Recognizing that stress exists and ensuring that basic physical needs are met is important. “”Rather than trying to shield children from all stress, provide them with basic coping skills and resources to prepare for the future challenges of life,”” she writes in her article tips posted at the university’s website http://www.ohioline.osu.edu .
In her article, she also highlights several major symptoms that need to be monitored to find out if a child is under stress. They, among others, include;
– Change is a natural part of the development of children. However, no two children experience change in exactly the same way. Having a positive relationship with both parents or a significant adult can be the beginning of a support system for your child when stress occurs.
– Look for behaviors that are not the norm for the child. Noticeable emotional, social, physical, and intellectual changes, whether positive or negative, may be a signal to check out the possibility of stress as a factor.
– Emotionally, a child under stress may appear more fearful, sensitive, tense, aggressive, greedy, angry, restless, and/or irritable. If the child does not know why he or she feels this way, stress could be a factor.
– Socially, a child under stress may be more aggressive or withdrawn. Both of these symptoms can lead to feelings of isolation, which may increase stress levels.
– Physically, children under stress may be more prone to accidents, illness, ulcers, and/or headaches. They may have lower energy levels, trouble with constipation, or diarrhea even though they are healthy. They may bite their fingernails or grind their teeth during sleep.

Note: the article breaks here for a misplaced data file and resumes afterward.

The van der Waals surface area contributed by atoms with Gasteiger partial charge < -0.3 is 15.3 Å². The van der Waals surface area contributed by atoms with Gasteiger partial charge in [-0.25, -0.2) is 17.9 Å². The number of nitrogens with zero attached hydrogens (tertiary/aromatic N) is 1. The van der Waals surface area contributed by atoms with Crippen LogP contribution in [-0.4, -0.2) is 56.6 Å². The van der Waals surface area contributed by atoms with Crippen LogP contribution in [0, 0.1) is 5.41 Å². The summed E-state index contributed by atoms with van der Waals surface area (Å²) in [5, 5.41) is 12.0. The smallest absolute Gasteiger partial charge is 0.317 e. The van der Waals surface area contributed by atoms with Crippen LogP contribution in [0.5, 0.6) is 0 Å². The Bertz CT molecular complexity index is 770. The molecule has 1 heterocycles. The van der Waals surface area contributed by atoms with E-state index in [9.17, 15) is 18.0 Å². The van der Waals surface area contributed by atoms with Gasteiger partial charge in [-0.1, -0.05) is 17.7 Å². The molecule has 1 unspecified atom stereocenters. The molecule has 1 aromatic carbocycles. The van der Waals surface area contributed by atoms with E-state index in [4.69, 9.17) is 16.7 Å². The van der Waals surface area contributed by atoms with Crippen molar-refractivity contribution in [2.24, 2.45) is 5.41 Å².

– Intellectually, children under stress may be easily distracted or restless. They may have difficulty concentrating or making decisions. Their expression may seem dull or vacant. They may be preoccupied with images of monsters or other threats and/or daydream more than usual.
Holmes also offers several ways to help young children through the stressful times, such as;
– Set realistic expectations according to your child’s developmental level.
– Contribute to your child’s positive self-esteem by providing encouragement.
– Nurture and cherish your children. Say “”I love you.”” Let them know you are there for them.
– Verbally recognize positive behavior. When unacceptable behavior occurs, redirect your child by stating the options. Help your child find acceptable ways to express negative feelings.
– Reduce family conflict. Interact positively with each other and with your child.
– Take the time to develop mutual respect and trust. Give your child a chance to make choices when appropriate.
– Listen to what your child is saying. Notice your child’s body language. Then take time to talk with your child.
– Spend time together. Interact with your child. Make use of each opportunity to share time, heritage, thoughts, and experiences.
– Allow your child to help you when appropriate. Be prepared for the task to take longer.
– Discipline using logical consequences. Limit “”time out.”” Above all, be consistent.
– If your child is having difficulty adjusting, limit additional life changes when possible.
– Remember the value of laughter.
– Seek professional help for your child and/or yourself when needed.